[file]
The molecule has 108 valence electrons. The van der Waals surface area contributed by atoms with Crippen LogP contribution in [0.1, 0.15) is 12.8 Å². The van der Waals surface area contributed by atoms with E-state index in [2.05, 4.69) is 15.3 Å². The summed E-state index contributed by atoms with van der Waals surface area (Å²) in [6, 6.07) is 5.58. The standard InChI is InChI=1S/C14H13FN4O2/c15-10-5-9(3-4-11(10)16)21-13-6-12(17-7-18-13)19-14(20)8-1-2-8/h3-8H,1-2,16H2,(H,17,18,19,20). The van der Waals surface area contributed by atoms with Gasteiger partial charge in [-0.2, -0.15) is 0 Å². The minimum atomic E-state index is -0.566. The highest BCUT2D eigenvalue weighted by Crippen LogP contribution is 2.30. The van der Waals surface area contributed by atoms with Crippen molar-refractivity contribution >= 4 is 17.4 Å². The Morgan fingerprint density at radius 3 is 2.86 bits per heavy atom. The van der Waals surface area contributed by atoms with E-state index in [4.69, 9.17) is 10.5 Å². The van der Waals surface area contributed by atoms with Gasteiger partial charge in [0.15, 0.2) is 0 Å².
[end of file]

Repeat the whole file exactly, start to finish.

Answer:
The molecule has 108 valence electrons. The van der Waals surface area contributed by atoms with Crippen LogP contribution in [0.1, 0.15) is 12.8 Å². The van der Waals surface area contributed by atoms with E-state index in [2.05, 4.69) is 15.3 Å². The summed E-state index contributed by atoms with van der Waals surface area (Å²) in [6, 6.07) is 5.58. The standard InChI is InChI=1S/C14H13FN4O2/c15-10-5-9(3-4-11(10)16)21-13-6-12(17-7-18-13)19-14(20)8-1-2-8/h3-8H,1-2,16H2,(H,17,18,19,20). The van der Waals surface area contributed by atoms with Gasteiger partial charge in [-0.2, -0.15) is 0 Å². The minimum atomic E-state index is -0.566. The highest BCUT2D eigenvalue weighted by Crippen LogP contribution is 2.30. The van der Waals surface area contributed by atoms with Crippen molar-refractivity contribution >= 4 is 17.4 Å². The Morgan fingerprint density at radius 3 is 2.86 bits per heavy atom. The van der Waals surface area contributed by atoms with E-state index in [4.69, 9.17) is 10.5 Å². The van der Waals surface area contributed by atoms with Gasteiger partial charge in [0.15, 0.2) is 0 Å².